In an email to the ‘Prince,’ Plagborg-Møller wrote, “I feel honored that my research is appreciated by fellow economists. It is an exciting time to work on methods for analyzing economic data, and I am happy that the prize committee has chosen to recognize my field of study.”

Plagborg-Møller categorized his specific research interests as two-pronged: evaluating different statistical methods and devising innovative techniques of his own.

“My specific research agenda has focused on two questions. First, I have sought to illuminate the advantages and disadvantages of frequently used methods for analyzing the dynamic effects of macroeconomic policies. These methods are used extensively in central banks and other policy institutions as well as in academia,” wrote Plagborg-Møller.

“Second, I have developed new techniques for estimating the feedback loop between economic inequality across individuals and the behavior of the economy as a whole,” he continued.

Additionally, Plagborg-Møller said he is thankful for the University’s economics department. He wrote, “I was part of an unusually large cohort of new assistant professors, which immediately gave me a sense of belonging.”

Assistant professor of physics Sanfeng Wu received a Sloan fellowship in physics. Wu’s research primarily seeks to investigate quantum properties of matter in real-world materials, which Wu said has important implications on future innovations and technological advancements.

“There are many open questions and enormous possibilities in this field, which is important for advancing both fundamental physics and future technologies. The Fellowship fund, which is more flexible to use compared to conventional grants, will be used to explore some of the risky directions that I really hope to explore,” Wu wrote in an email to the ‘Prince.’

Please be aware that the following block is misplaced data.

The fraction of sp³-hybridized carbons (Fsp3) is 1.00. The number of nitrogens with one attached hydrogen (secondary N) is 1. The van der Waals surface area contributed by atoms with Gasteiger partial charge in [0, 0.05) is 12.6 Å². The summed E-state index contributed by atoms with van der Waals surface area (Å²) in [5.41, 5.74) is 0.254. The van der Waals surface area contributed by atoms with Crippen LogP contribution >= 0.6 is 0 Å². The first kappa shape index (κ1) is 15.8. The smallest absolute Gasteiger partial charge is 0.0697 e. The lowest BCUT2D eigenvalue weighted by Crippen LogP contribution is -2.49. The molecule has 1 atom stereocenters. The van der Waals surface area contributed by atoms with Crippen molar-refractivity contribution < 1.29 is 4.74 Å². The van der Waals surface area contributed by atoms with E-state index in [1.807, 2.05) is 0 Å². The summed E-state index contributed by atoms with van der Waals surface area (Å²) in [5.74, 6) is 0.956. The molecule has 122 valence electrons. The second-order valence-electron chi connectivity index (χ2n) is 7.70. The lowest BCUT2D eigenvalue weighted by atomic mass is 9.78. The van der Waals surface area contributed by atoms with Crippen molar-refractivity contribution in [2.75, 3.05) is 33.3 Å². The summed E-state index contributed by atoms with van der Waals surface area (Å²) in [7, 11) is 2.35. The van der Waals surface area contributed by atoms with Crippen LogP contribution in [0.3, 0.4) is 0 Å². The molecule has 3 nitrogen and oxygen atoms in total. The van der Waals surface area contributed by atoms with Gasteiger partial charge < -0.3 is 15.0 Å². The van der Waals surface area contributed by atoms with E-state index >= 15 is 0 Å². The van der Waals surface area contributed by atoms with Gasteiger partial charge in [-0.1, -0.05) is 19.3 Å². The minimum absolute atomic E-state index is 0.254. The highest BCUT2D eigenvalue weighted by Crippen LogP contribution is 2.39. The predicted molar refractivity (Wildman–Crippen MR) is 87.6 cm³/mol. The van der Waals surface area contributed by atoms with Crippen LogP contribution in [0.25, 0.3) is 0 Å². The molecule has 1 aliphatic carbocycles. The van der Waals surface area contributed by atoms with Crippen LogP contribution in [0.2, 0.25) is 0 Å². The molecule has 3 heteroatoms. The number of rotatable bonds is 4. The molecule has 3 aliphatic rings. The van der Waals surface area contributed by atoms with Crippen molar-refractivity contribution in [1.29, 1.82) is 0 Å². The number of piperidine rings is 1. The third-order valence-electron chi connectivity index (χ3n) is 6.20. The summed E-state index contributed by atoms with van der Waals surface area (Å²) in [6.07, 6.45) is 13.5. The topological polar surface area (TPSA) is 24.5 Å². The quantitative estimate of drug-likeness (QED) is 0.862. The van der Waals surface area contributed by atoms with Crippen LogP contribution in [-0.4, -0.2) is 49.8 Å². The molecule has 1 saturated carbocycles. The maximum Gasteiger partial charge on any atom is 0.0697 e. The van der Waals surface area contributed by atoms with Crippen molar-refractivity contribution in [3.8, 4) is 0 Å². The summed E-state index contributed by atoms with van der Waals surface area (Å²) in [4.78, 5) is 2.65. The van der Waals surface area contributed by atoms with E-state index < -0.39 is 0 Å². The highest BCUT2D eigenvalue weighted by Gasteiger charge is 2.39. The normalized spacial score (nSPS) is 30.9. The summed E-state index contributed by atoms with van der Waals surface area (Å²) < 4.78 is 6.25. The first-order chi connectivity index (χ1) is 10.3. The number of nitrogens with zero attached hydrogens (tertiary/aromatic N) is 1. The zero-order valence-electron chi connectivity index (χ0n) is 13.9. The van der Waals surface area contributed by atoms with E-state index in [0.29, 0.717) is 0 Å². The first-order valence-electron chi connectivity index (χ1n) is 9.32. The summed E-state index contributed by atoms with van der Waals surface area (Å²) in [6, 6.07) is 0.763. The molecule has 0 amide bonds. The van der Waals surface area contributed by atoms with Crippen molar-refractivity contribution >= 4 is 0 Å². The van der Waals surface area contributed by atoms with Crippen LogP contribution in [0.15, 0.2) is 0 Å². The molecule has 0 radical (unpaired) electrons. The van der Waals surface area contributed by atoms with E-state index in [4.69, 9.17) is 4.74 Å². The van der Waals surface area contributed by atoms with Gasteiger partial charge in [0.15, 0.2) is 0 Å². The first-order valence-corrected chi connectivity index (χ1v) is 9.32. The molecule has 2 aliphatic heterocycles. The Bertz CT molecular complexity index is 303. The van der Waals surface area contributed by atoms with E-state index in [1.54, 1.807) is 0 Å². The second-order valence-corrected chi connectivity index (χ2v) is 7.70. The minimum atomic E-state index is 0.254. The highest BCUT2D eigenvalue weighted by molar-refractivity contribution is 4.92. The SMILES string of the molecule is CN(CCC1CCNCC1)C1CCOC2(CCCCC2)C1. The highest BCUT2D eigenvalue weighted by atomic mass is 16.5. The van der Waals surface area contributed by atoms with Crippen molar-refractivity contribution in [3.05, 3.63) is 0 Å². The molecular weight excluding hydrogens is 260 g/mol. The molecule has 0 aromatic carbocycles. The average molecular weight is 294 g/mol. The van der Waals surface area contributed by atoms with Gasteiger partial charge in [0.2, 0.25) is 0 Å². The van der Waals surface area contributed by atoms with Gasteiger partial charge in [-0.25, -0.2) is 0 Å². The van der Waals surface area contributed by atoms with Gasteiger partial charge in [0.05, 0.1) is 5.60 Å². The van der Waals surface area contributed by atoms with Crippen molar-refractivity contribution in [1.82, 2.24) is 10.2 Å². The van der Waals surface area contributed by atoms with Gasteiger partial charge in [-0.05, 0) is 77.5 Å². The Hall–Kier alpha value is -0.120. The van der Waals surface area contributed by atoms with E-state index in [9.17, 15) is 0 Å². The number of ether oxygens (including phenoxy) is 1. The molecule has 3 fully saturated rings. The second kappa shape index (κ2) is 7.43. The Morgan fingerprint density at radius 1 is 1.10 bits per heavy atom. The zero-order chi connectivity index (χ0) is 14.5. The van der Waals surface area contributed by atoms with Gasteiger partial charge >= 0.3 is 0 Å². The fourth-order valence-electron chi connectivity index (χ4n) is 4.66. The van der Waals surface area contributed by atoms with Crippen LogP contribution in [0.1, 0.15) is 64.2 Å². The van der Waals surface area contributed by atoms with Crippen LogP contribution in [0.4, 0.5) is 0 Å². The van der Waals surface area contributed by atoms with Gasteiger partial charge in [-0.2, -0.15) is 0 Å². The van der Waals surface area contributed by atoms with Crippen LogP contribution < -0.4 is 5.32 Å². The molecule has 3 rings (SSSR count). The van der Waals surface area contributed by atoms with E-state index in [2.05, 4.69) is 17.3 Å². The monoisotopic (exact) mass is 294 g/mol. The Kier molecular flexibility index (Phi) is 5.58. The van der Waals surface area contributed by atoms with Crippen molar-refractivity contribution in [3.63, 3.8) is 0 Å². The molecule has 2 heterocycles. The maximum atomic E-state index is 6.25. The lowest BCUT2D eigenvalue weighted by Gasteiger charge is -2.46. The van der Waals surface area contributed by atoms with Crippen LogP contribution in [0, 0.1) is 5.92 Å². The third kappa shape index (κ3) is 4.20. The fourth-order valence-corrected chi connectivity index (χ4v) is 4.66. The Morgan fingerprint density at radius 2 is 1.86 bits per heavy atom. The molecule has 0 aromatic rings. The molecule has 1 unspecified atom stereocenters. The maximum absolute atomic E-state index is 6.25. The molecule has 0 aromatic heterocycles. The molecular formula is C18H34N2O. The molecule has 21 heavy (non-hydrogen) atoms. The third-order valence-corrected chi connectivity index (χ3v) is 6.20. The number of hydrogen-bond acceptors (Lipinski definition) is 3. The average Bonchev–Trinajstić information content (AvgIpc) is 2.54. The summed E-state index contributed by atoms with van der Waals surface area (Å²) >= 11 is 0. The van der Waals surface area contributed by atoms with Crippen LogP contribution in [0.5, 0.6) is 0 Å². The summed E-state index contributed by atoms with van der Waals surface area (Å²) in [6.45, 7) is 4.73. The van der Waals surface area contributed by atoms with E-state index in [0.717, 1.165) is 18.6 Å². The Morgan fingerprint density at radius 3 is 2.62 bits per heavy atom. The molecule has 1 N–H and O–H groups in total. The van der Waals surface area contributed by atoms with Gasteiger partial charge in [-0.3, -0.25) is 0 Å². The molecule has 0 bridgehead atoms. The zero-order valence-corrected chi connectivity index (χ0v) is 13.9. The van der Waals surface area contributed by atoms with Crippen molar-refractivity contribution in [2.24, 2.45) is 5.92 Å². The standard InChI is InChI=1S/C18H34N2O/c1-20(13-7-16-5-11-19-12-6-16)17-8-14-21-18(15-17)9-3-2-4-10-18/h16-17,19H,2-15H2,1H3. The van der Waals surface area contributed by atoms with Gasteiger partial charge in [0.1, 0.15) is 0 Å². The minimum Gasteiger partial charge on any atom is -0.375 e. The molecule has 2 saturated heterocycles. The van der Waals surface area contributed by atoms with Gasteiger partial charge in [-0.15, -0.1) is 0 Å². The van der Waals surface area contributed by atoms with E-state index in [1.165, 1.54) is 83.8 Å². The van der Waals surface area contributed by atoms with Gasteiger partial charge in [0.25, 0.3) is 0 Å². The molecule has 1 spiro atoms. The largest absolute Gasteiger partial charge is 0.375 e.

Upon learning that he had been named a 2023 Sloan Research Fellow via an email sent by the Sloan Foundation on Jan. 24, Wu described it as “an exciting moment” that he had to keep secret from friends and colleagues until Feb. 15, the official date when Fellows were publicly announced.

Assistant Professor of Ecology and Evolutionary Biology (EEB) Shane Campbell-Staton received a Sloan fellowship in Earth system science. Campbell-Staton’s research focus is evolution in the Anthropocene, or the current era in which humanity has exerted a profound influence on the global environment. Using techniques like environmental niche modeling and experimental physiology, Campbell-Staton seeks to fill in the gaps of present-day research in this realm.

Assistant professor of computer science Felix Heide received a Sloan fellowship in computer science. In particular, Heide’s research centers on optics and computer vision, with the ultimate objective of using nano-fabrication techniques to create a thin optical computer that can be situated within camera lenses.

Assistant professor of mechanical and aerospace engineering Anirudha Majumdar was also named a Sloan Fellow in computer science for his work in constructing autonomous robotic systems. Currently, his lab aspires to devise adaptable drones and other kinds of robots capable of operating seamlessly within complex and unpredictable environments.

On Feb. 15, Majumdar tweeted, “I am delighted to have received the Sloan Fellowship in Computer Science! I'm very grateful to my research group, mentors, collaborators, and colleagues for making this possible. Great to see six recipients from @Princeton! #SloanFellow.”

The descriptions of the other three recipients and their areas of research can be found in a Feb. 15 press release by the Office of Communications announcing the 2023 Sloan Research Fellows.

A database of all Princeton University Sloan Fellows since 1955, and their research field, can be found below.


Amy Ciceu is a senior News writer who covers research and COVID-19-related developments.